Social Media and Separation

Clients now are able to obtain a wealth of information about their ex-spouses from social media sites such as Facebook, Instagram, Twitter and LinkedIn.

Copies of postings now appear attached to affidavits as proof of someone’s conduct and/or lifestyle. These posts can also be used to cross examine witnesses as they are difficult to deny or explain.

People who are going through a separation need to be extremely careful about what they or their friends post about them online. Posts can also be retrieved historically going back several years. Deleting posts is also not a good idea as it could be seen as destroying evidence.

Courts are still wrestling with when these posts are admissible and when they are not. Some will clearly be inadmissible because they are hearsay and others may need to be put in an appropriate context. Any evidence that is important enough will probably be deemed to be admissible even if it was illegally obtained. Clients however need to be cautioned against obtaining the information without their spouse’s consent as the court may frown on this conduct and it may produce a negative result.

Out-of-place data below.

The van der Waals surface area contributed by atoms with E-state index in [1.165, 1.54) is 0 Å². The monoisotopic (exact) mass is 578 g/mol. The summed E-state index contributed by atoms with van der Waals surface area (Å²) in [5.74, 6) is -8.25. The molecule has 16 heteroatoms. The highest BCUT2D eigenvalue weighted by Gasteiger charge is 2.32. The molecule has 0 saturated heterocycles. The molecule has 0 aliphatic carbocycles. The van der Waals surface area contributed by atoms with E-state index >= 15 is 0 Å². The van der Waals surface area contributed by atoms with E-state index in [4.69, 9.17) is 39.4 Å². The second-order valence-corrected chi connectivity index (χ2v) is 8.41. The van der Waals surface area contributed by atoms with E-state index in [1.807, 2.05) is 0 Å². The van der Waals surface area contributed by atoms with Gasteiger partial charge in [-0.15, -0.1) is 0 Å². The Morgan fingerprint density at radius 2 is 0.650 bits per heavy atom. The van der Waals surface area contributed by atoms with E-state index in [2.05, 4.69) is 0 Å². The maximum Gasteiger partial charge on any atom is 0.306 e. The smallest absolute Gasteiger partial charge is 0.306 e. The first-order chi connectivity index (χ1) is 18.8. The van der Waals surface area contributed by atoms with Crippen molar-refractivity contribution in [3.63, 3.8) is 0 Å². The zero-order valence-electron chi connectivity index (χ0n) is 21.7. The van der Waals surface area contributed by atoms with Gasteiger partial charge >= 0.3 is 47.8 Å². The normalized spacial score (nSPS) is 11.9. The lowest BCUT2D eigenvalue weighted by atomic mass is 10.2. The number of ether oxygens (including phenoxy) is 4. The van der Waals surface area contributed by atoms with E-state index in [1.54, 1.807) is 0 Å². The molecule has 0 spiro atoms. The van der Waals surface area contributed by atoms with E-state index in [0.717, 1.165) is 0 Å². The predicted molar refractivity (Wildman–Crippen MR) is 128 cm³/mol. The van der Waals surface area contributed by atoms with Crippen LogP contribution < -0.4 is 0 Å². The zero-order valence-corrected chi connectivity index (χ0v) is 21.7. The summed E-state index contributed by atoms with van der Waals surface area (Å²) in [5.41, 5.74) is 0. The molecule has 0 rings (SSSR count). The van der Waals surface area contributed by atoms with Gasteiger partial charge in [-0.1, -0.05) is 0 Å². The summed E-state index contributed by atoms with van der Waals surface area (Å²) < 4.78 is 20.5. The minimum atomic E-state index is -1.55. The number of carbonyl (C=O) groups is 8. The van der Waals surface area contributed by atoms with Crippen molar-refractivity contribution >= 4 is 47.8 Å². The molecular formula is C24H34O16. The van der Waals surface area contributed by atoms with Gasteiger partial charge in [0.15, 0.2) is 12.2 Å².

Where people are avoiding service, a court can order that a person be served substitutionally through their email or Facebook account.

Deborah Todd, Victoria Family Lawyer
Deborah A. Todd